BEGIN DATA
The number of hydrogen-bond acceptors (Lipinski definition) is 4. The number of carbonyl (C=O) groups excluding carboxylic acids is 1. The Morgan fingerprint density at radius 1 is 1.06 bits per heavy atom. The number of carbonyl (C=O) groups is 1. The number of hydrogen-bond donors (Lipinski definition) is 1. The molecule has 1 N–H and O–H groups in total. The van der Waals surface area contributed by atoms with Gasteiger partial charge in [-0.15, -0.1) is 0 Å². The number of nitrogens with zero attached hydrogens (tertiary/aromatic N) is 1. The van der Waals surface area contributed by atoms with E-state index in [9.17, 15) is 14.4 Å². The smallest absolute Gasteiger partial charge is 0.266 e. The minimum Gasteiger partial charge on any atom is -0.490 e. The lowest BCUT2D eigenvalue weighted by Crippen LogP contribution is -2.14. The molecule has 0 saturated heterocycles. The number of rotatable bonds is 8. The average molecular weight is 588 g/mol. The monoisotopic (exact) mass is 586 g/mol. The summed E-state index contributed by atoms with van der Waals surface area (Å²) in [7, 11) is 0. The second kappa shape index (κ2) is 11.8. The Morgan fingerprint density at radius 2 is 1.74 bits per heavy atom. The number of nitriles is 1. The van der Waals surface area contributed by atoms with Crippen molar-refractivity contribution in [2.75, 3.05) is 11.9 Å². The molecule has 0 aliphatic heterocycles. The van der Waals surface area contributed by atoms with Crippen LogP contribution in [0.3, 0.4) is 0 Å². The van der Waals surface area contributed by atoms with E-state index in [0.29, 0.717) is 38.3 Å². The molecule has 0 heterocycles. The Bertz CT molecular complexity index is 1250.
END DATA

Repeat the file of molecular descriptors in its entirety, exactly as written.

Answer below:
The number of hydrogen-bond acceptors (Lipinski definition) is 4. The number of carbonyl (C=O) groups excluding carboxylic acids is 1. The Morgan fingerprint density at radius 1 is 1.06 bits per heavy atom. The number of carbonyl (C=O) groups is 1. The number of hydrogen-bond donors (Lipinski definition) is 1. The molecule has 1 N–H and O–H groups in total. The van der Waals surface area contributed by atoms with Gasteiger partial charge in [-0.15, -0.1) is 0 Å². The number of nitrogens with zero attached hydrogens (tertiary/aromatic N) is 1. The van der Waals surface area contributed by atoms with E-state index in [9.17, 15) is 14.4 Å². The smallest absolute Gasteiger partial charge is 0.266 e. The minimum Gasteiger partial charge on any atom is -0.490 e. The lowest BCUT2D eigenvalue weighted by Crippen LogP contribution is -2.14. The molecule has 0 saturated heterocycles. The number of rotatable bonds is 8. The average molecular weight is 588 g/mol. The monoisotopic (exact) mass is 586 g/mol. The summed E-state index contributed by atoms with van der Waals surface area (Å²) in [7, 11) is 0. The second kappa shape index (κ2) is 11.8. The Morgan fingerprint density at radius 2 is 1.74 bits per heavy atom. The number of nitriles is 1. The van der Waals surface area contributed by atoms with Crippen molar-refractivity contribution in [2.75, 3.05) is 11.9 Å². The molecule has 0 aliphatic heterocycles. The van der Waals surface area contributed by atoms with Crippen LogP contribution in [0.3, 0.4) is 0 Å². The van der Waals surface area contributed by atoms with E-state index in [0.29, 0.717) is 38.3 Å². The molecule has 0 heterocycles. The Bertz CT molecular complexity index is 1250.